Drinking and Driving in PA: Know the Laws

Written by Erik Perrino, Erie Sprout Creative Director

There are many ways to celebrate summer, but no matter how you choose to do so, be sure you are not supplying alcohol to your teens and their friends. While supplying alcohol to minors may seem like the right thing to do, especially since ‘everybody’s parents are doing it,’ the consequences set and enforced by the state of Pennsylvania are certainly not worth it. With strict laws regarding drinking and driving, underage consumption, and supplying alcohol to minors, make sure you are taking all precautions if planning to provide alcohol around your teen and his or her friends. Below is an outline of the penalties enforced by the state of Pennsylvania for violating such offenses.

For Grownups:
Driving Under the Influence
The State of Pennsylvania prohibits the operation of a motor vehicle by a driver with .08 percent or above blood alcohol concentration (BAC). But, you may also be convicted of a DUI at lower BAC levels, if you are stopped by police for driving erratically (too slow, too fast, straddling the lane, making wide turns, stopping for no reason, failing to obey traffic signs and signals, etc.). If you are under age 21, Pennsylvania’s laws do not permit you to drive with any measurable alcohol in your system. The Pennsylvania law also includes controlled substances such as marijuana, cocaine, inhalants and other intoxicants.

According to Pennsylvania’s implied consent law, all drivers agree to submit to a chemical test of their blood, breath or urine if an officer of the law suspects that they are under the influence of drugs, alcohol or both. If you refuse to submit to such a test, your driver’s license will be suspended for at least one year, and you are considered guilty of a DUI. Like many states, the refusal to submit to testing often brings on harsher penalties than an actual DUI.

When drinking and driving becomes an issue, the penalties become more severe for three things:

  • The higher your blood alcohol concentration
  • The more serious the injuries and damages resulting from a crash while driving under the influence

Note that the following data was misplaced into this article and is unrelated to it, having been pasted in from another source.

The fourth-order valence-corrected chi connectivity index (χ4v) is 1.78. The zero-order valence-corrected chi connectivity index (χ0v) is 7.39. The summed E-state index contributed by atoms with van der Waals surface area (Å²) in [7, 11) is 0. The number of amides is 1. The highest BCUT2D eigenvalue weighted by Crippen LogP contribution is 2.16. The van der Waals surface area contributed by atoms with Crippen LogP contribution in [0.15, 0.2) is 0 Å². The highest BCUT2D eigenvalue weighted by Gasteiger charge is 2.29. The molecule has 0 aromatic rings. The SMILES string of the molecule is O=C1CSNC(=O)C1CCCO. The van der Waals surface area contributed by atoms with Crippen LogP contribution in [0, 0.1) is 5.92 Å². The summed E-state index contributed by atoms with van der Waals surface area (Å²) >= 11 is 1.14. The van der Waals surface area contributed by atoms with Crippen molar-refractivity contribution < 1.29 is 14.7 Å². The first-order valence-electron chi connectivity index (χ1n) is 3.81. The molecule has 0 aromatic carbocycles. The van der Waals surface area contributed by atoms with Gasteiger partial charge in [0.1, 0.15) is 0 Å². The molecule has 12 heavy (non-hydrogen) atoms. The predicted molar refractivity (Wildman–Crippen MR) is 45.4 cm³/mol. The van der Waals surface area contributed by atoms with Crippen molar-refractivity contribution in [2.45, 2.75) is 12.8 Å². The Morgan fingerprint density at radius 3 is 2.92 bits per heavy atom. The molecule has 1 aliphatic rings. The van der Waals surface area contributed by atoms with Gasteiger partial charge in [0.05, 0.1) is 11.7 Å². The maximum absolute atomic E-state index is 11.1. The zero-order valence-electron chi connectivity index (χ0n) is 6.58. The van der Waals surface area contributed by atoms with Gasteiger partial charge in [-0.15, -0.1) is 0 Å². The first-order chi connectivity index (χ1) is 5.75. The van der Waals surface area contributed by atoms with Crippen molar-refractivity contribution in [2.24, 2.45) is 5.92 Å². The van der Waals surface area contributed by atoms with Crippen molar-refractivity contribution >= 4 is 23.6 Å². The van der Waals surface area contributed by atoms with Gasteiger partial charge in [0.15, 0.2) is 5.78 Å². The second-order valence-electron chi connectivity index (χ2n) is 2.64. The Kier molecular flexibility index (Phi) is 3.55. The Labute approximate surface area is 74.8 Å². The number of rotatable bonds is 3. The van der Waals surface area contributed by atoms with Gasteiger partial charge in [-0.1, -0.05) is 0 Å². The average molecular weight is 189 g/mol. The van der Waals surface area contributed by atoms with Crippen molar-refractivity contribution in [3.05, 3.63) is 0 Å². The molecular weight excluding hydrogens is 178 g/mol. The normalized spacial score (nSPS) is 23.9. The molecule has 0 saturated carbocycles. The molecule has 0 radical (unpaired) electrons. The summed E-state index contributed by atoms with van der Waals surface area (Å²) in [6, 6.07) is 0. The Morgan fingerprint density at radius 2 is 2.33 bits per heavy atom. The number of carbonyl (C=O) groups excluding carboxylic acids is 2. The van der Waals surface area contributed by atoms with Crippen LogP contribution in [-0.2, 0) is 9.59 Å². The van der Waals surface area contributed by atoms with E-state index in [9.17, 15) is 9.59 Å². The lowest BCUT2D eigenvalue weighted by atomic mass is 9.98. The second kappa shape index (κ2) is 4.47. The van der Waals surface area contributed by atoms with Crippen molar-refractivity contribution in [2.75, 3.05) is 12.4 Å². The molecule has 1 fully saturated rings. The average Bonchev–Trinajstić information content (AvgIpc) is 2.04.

• The more times you are convicted for DUI

The zero tolerance law in Pennsylvania establishes serious consequences for those under 21 who drive with any measurable amount of alcohol in their blood. This law was put into effect because traffic crashes are the number one cause of death for teenagers in the United States. If you are under 21 and are convicted of DUI for the first time, you will go to jail for a term ranging from two days to six months, your license will be suspended for a full year, and you will pay a fine of $500 to $5,000.

Supplying Alcohol to Minors
Adults, even parents, who are convicted of knowingly and intentionally supplying minors with alcohol are subject to a fine of at least $1,000 for the first offense and $2,500 for each additional offense and face up to one year in jail. Adults are even liable for guests who drink in their home. If, for example, you had 17 teenagers in your home for a party and they were drinking alcohol, the party could cost you $41,000. That’s $1,000 for the first teenage drinker and $2,500 for each of the other 16 drinkers.

Remember, supplying your teens and their friends with alcohol during a party are not worth the consequences set and enforced by the state of Pennsylvania. If you were planning to provide alcohol at a party, consider finding another activity for your guests, even if they are over 21. You are ultimately responsible for what happens to your guests, even after they leave your property, if you supply them with alcohol or any other controlled substance. The fines and penalties are even greater for providing alcohol to minors, whether or not they are driving. So enjoy the graduation season with friends and family, but think twice before supplying guests with alcohol, especially those under the age of 21.

For Teens:
Underage Drinking
If you are under the age of 21, it is against the law to buy alcohol, consume alcohol, have alcohol in your possession or have alcohol in the vehicle you are driving. Even if you are not driving, your driving privilege will be suspended if you are under 21 years of age and are convicted of lying about your age to obtain alcohol, carrying a false ID card or purchasing, consuming, possessing or transporting alcohol.

The minimum penalties for underage drinking are as follows:

  • A fine of up to $500 plus court costs
  • A 90-day suspension for the first offence
  • A 1 year suspension for the second offense
  • A 2 year suspension for the third and subsequent offenses

If you do not have a driver’s license, you will be ineligible to apply for a learner’s permit for the time period of the suspension. If you are under 16 years of age, your suspension will not begin until your 16th birthday, provided you acknowledge your suspension, and it is received any time prior to your 16th birthday.

Source: Pennsylvania Driver’s Manual. For more information, visit www.dmv.state.pa.us